BLUE – The Colour of the Year

For any student of fashion or art, colour and even the absence of it is integral to design. Pantone colour schemes are possibly one of the most utilised and underrated tools in fashion. More than that, Pantone always come prepared with their own “Colour of the Year”. Last year’s colour – ‘Living Coral’ described as “an animated, life-affirming shade of orange, with golden undertones.” 2020’s colour of the year is a stark contrast to the alternative pink shade of ‘Living Coral‘. Enter ‘Classic Blue‘.

This night sky inspired shade was described by Leatrice Eiseman (Executive Director of Pantone Colour Institute) as a “ …boundless blue evocative of the vast and infinite evening sky, Classic Blue encourages us to look beyond the obvious to expand our thinking…”. As we welcomed the new decade with Blue, it’s interesting to see the influence of the colour in artistry (particularly fashion) over the century and at its heel.

Blue wasn’t always a masculine colour, in fact it was the preferred choice for girls. In infant fashion, garments for males and females were indistinguishable with children up until 5 or 6 all wearing dresses. This, of course, was primarily for function especially for toddlers and babies who needed to be changed frequently.

At the turn of the century, gender played a larger role in children’s clothing. A 1918 article by Earnshaw Infants’ Department publication stated “ The generally accepted rule is pink for the boys and blue for the girl. The reason is that pink being the more decided and strong colour, is more suitable for the boy, while blue, which is more delicate and dainty, is prettier for the girl.” Assignment of gender to the colour is arguably a recent phenomenon. Much of this thinking can be attributed to companies’ desire to market to a variety of people, regardless of their thoughts of blue or pink. Marketing strategies pushed these two colours into childrenswear in particular.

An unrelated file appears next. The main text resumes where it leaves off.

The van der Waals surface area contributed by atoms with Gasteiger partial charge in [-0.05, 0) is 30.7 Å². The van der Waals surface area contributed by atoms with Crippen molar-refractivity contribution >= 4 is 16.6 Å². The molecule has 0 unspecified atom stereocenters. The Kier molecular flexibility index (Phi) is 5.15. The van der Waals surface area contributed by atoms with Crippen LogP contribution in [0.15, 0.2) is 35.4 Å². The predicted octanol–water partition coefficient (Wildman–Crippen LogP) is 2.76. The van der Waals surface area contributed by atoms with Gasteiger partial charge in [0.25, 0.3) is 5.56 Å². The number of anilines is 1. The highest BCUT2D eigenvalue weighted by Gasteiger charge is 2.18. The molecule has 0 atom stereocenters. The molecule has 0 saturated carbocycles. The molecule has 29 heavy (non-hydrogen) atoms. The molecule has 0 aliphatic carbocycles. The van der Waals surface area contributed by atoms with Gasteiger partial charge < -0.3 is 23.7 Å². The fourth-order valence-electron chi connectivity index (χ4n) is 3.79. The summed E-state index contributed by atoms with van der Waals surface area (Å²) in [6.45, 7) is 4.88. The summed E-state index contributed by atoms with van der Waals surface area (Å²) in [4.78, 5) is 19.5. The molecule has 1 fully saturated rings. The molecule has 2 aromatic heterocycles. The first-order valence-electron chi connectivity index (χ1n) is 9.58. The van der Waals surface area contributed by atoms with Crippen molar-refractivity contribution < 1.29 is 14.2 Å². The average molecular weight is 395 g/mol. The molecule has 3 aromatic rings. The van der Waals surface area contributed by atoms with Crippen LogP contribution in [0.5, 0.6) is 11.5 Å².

Blue soon became everybody’s colour, emphasised with the shift in society’s attitudes towards women, gender and more recently the advent of 80s androgynous fashion. Women led the way with clean power-dressing and tailored fits suitable for the office and a night on the town. The 80s, however, was also a time of vibrancy: jewel-esque tones of pink, red, orange, purple and blue adorned tailoring and women’s makeup.

Naturally, blue found its dominance in the industry through denim. During the 80s and 90s denim was inarguably a staple of most outfits whether it be mom jeans, biker jackets or a pinafore, people loved to wear it. Brands like Jordache, Levi, Wrangler and Lee were household names worn by many.

Although blue’s image has always been associated with masculinity, the other consistent feature of the shade, irrespective of gender, is stability and tranquility. Maybe the allure of blue lies in its versatility as shown through the years. I’ve found blue to be a colour with range when it comes to styling my outfits. From cobalt PVC to my standard denims, it’s a colour that I seem to gravitate towards. Whatever it is, blue is very much an evergreen fashion staple that won’t be going anywhere.

Words By Louise Worthington

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